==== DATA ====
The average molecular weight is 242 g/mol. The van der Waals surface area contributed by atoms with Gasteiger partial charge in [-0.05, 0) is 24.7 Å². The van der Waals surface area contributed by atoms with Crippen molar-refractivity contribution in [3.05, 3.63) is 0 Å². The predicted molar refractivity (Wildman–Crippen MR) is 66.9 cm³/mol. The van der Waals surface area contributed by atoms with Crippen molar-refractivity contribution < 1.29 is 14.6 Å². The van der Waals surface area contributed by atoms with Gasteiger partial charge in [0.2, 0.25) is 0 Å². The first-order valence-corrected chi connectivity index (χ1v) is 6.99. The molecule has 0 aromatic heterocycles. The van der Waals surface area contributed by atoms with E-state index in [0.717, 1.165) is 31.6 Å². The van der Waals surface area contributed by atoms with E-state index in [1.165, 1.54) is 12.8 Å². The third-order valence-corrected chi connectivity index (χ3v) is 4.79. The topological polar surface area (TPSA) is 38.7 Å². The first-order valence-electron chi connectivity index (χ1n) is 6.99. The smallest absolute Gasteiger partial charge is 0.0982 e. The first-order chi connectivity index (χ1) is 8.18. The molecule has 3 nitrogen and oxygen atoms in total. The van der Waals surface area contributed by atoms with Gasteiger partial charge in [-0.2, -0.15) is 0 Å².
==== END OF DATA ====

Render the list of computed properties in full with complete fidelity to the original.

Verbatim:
The average molecular weight is 242 g/mol. The van der Waals surface area contributed by atoms with Gasteiger partial charge in [-0.05, 0) is 24.7 Å². The van der Waals surface area contributed by atoms with Crippen molar-refractivity contribution in [3.05, 3.63) is 0 Å². The predicted molar refractivity (Wildman–Crippen MR) is 66.9 cm³/mol. The van der Waals surface area contributed by atoms with Crippen molar-refractivity contribution < 1.29 is 14.6 Å². The van der Waals surface area contributed by atoms with Gasteiger partial charge in [0.2, 0.25) is 0 Å². The first-order valence-corrected chi connectivity index (χ1v) is 6.99. The molecule has 0 aromatic heterocycles. The van der Waals surface area contributed by atoms with E-state index in [0.717, 1.165) is 31.6 Å². The van der Waals surface area contributed by atoms with E-state index in [1.165, 1.54) is 12.8 Å². The third-order valence-corrected chi connectivity index (χ3v) is 4.79. The topological polar surface area (TPSA) is 38.7 Å². The first-order valence-electron chi connectivity index (χ1n) is 6.99. The smallest absolute Gasteiger partial charge is 0.0982 e. The first-order chi connectivity index (χ1) is 8.18. The molecule has 3 nitrogen and oxygen atoms in total. The van der Waals surface area contributed by atoms with Gasteiger partial charge in [-0.2, -0.15) is 0 Å².